The Festival joins Agis for the proposal submitted to Italy’s Minister of Culture Dario Franceschini

The Ravenna Festival’s project is the concrete example at the heart of the proposal aimed at bringing live music back in Italy, starting from June; today Agis (the Italian Association for Live Events) has presented the proposal to Minister of Culture Dario Franceschini and within this week the document will be reviewed by the task force Prime Minister Giuseppe Conte has entrusted with the “phase 2” of the lockdown. The plan, supported also by the other music associations (Anfols, Atit, and ItaliaFestival), could make it possible to hold concerts in open-air venues, in compliance with the regulations against the Coronavirus outbreak and thus guaranteeing the safety of the audience, artists, and staff. The Festival’s case-study, which might hopefully become the role model for all other Italian theatres and festivals to host live performances in summer 2020, is a protocol for concerts in the Rocca Brancaleone, the 15th-century Venetian fortress among the symbols of the city of Ravenna. The open-air venue would allow social distancing, combined with a system of turns for the access of the audience and with masks and hand-sanitizer available for everyone, and could become the key-stone for continuity in the live events field.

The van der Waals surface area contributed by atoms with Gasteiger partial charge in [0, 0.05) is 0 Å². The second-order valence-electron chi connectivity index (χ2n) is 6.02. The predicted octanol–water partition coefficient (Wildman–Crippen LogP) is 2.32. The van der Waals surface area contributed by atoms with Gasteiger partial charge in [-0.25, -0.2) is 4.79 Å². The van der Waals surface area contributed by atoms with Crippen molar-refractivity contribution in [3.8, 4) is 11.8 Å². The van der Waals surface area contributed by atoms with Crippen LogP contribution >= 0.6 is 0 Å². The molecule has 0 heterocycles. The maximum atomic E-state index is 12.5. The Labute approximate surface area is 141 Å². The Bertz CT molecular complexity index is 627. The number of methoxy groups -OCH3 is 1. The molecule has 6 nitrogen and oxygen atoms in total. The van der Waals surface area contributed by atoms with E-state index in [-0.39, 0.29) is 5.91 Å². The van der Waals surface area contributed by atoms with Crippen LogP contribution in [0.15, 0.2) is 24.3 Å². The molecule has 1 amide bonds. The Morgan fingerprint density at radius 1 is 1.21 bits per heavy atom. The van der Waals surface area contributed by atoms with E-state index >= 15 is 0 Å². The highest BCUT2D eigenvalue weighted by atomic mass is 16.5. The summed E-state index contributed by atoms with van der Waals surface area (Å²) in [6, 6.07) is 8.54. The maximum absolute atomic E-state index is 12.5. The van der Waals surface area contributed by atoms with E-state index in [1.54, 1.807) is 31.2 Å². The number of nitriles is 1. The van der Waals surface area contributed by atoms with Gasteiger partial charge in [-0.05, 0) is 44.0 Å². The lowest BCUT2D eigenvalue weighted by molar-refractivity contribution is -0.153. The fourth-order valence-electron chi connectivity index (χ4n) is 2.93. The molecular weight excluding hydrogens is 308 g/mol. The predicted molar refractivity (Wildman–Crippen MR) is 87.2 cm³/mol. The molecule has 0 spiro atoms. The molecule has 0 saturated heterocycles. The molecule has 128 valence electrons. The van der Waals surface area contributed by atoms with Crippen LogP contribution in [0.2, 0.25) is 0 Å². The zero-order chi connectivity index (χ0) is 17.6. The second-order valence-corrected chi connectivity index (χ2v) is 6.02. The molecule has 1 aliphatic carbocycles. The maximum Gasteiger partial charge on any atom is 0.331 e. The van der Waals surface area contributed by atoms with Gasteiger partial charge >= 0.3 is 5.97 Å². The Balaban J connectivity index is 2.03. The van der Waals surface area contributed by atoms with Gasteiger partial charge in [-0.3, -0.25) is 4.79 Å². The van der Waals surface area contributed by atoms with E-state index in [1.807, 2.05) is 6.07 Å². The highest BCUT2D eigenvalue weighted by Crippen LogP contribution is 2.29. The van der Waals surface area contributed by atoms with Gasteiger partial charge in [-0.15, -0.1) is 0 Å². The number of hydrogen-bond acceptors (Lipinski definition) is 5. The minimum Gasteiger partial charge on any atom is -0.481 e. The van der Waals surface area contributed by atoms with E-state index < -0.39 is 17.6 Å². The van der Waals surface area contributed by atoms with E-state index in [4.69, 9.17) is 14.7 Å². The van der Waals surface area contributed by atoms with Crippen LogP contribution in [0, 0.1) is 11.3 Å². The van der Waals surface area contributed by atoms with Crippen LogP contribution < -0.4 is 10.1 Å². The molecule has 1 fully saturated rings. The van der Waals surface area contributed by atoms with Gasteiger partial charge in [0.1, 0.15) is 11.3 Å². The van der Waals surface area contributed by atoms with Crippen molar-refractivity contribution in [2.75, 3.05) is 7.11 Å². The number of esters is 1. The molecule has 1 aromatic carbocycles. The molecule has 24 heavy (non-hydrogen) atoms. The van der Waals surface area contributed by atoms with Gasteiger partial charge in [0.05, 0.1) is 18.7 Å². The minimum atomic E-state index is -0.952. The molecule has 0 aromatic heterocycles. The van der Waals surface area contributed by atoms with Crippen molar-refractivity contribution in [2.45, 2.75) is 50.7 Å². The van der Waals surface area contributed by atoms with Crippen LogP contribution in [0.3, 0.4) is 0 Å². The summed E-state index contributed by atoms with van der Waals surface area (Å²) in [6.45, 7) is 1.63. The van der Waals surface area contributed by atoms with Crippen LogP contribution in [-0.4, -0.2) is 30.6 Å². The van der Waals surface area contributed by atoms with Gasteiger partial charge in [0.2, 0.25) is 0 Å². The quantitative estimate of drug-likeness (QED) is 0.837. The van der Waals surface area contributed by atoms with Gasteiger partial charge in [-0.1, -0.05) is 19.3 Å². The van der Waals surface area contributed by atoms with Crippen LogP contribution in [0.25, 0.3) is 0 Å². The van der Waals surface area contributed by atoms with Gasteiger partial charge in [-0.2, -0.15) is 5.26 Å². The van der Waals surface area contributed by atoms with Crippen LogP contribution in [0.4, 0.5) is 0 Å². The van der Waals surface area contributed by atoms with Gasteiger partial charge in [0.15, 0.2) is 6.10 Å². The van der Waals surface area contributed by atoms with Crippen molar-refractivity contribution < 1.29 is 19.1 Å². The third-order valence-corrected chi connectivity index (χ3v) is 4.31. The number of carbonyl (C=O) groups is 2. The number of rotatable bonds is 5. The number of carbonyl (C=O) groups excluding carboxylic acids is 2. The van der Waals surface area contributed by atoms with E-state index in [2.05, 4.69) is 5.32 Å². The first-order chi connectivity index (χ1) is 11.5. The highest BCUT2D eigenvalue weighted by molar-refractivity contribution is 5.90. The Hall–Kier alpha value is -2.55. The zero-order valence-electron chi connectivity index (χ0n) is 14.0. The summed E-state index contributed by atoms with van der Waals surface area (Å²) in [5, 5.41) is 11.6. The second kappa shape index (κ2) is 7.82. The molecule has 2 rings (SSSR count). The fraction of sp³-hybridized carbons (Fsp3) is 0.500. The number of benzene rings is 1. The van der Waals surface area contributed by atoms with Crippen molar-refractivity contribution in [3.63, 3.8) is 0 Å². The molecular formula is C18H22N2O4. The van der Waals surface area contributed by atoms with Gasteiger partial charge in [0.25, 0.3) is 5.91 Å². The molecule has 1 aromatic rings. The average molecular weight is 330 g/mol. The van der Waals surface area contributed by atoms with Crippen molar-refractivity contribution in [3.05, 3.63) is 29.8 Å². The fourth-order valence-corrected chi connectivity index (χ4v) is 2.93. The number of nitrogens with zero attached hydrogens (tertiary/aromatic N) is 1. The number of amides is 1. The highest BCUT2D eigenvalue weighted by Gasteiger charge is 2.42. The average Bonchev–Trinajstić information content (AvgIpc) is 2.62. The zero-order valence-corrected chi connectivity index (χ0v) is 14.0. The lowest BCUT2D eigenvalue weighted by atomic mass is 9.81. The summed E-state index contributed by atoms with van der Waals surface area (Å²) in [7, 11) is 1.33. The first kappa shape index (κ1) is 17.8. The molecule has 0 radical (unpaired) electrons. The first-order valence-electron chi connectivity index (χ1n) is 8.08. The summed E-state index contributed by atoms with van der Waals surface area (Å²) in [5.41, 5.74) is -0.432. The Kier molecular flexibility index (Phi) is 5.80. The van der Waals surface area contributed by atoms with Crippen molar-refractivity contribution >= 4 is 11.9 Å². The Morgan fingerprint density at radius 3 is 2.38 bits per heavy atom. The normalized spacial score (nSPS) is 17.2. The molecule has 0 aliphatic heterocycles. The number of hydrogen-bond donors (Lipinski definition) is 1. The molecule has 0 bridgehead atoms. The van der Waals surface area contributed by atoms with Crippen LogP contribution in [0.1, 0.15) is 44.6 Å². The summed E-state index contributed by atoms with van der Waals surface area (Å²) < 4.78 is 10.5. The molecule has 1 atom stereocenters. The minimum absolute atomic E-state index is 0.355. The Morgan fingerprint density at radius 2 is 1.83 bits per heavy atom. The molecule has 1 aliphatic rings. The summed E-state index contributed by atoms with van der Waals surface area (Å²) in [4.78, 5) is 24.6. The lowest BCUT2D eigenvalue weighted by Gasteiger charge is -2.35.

If the proposal will be approved by the Italian Government, Ravenna Festival could be – considering the approaching dates of its programme – the first organisation in Italy to host live events since the beginning of the outbreak and the succession of regulations which have closed the doors of all theatres and cancelled events in the whole country. The choice of the Rocca Brancaleone, the historic venue which hosted the Festival’s very first concert in 1990, draws from the Ravenna Festival’s 30-year experience to look forward and make virtue of a necessity – the virtue of resilience of a whole industry which cannot and does not want to surrender, but means to give a signal of activity and wishes for a comeback, even within the limits of this unprecedented world emergency. The live events in the Rocca, which could accommodate up to 250 spectators and orchestras up to 62 musicians, would be combined with web and tv broadcast of those same events and of others events filmed without an audience, part of a highly-accessible, tailor-made summer programme.